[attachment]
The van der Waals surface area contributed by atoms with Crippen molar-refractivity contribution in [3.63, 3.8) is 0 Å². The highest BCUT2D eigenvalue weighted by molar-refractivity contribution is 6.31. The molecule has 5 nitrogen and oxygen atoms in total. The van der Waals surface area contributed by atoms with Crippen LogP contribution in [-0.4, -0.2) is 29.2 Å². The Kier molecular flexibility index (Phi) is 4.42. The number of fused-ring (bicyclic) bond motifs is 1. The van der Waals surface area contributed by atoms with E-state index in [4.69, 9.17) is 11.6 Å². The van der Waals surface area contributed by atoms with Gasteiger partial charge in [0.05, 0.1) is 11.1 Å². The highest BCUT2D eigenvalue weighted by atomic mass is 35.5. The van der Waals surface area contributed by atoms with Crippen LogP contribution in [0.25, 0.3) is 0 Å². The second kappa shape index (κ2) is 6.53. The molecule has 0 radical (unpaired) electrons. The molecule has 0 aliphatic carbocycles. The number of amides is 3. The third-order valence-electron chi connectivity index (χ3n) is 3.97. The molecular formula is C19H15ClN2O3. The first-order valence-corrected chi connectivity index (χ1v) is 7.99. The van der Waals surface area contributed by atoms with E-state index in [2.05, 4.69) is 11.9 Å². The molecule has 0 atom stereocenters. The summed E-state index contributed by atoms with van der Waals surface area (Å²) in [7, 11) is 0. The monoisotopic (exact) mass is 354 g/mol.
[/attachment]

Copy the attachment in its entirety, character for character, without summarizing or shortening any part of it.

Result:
The van der Waals surface area contributed by atoms with Crippen molar-refractivity contribution in [3.63, 3.8) is 0 Å². The highest BCUT2D eigenvalue weighted by molar-refractivity contribution is 6.31. The molecule has 5 nitrogen and oxygen atoms in total. The van der Waals surface area contributed by atoms with Crippen LogP contribution in [-0.4, -0.2) is 29.2 Å². The Kier molecular flexibility index (Phi) is 4.42. The number of fused-ring (bicyclic) bond motifs is 1. The van der Waals surface area contributed by atoms with E-state index in [4.69, 9.17) is 11.6 Å². The van der Waals surface area contributed by atoms with Gasteiger partial charge in [0.05, 0.1) is 11.1 Å². The highest BCUT2D eigenvalue weighted by atomic mass is 35.5. The van der Waals surface area contributed by atoms with Crippen LogP contribution in [0.25, 0.3) is 0 Å². The second kappa shape index (κ2) is 6.53. The molecule has 0 radical (unpaired) electrons. The molecule has 0 aliphatic carbocycles. The number of amides is 3. The third-order valence-electron chi connectivity index (χ3n) is 3.97. The molecular formula is C19H15ClN2O3. The first-order valence-corrected chi connectivity index (χ1v) is 7.99. The van der Waals surface area contributed by atoms with E-state index in [2.05, 4.69) is 11.9 Å². The molecule has 0 atom stereocenters. The summed E-state index contributed by atoms with van der Waals surface area (Å²) in [7, 11) is 0. The monoisotopic (exact) mass is 354 g/mol.